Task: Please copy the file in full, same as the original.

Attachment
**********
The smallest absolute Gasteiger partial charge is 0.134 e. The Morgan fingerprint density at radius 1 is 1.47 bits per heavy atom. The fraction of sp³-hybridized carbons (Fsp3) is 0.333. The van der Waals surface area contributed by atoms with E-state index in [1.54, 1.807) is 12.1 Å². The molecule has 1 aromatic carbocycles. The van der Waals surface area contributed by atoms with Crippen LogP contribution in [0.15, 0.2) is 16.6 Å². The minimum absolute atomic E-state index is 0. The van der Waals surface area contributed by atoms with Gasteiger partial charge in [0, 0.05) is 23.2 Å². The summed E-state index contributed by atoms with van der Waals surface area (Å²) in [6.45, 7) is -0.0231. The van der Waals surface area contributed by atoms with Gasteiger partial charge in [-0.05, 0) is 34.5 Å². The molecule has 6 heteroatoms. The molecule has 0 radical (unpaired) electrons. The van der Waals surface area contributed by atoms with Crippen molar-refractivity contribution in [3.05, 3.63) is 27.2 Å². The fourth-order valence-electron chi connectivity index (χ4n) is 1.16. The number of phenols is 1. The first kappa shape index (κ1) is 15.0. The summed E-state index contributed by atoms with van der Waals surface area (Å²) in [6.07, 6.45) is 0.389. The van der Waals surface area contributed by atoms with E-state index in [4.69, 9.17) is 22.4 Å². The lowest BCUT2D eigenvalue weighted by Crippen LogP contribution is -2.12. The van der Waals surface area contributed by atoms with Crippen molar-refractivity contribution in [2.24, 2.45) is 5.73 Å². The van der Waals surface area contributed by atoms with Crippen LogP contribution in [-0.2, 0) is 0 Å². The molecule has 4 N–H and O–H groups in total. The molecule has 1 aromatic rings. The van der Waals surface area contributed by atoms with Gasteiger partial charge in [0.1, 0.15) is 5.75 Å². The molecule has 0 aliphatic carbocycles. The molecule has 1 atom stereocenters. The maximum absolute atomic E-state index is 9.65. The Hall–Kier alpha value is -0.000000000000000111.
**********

The smallest absolute Gasteiger partial charge is 0.134 e. The Morgan fingerprint density at radius 1 is 1.47 bits per heavy atom. The fraction of sp³-hybridized carbons (Fsp3) is 0.333. The van der Waals surface area contributed by atoms with E-state index in [1.54, 1.807) is 12.1 Å². The molecule has 1 aromatic carbocycles. The van der Waals surface area contributed by atoms with Crippen LogP contribution in [0.15, 0.2) is 16.6 Å². The minimum absolute atomic E-state index is 0. The van der Waals surface area contributed by atoms with Gasteiger partial charge in [0, 0.05) is 23.2 Å². The summed E-state index contributed by atoms with van der Waals surface area (Å²) in [6.45, 7) is -0.0231. The van der Waals surface area contributed by atoms with Gasteiger partial charge in [-0.05, 0) is 34.5 Å². The molecule has 6 heteroatoms. The molecule has 0 radical (unpaired) electrons. The van der Waals surface area contributed by atoms with Crippen molar-refractivity contribution in [3.05, 3.63) is 27.2 Å². The fourth-order valence-electron chi connectivity index (χ4n) is 1.16. The number of phenols is 1. The first kappa shape index (κ1) is 15.0. The summed E-state index contributed by atoms with van der Waals surface area (Å²) in [6.07, 6.45) is 0.389. The van der Waals surface area contributed by atoms with E-state index in [4.69, 9.17) is 22.4 Å². The lowest BCUT2D eigenvalue weighted by Crippen LogP contribution is -2.12. The van der Waals surface area contributed by atoms with Crippen molar-refractivity contribution in [2.24, 2.45) is 5.73 Å². The van der Waals surface area contributed by atoms with Crippen LogP contribution in [-0.2, 0) is 0 Å². The molecule has 4 N–H and O–H groups in total. The molecule has 1 aromatic rings. The van der Waals surface area contributed by atoms with Gasteiger partial charge in [0.1, 0.15) is 5.75 Å². The molecule has 0 aliphatic carbocycles. The molecule has 1 atom stereocenters. The maximum absolute atomic E-state index is 9.65. The Hall–Kier alpha value is -0.000000000000000111.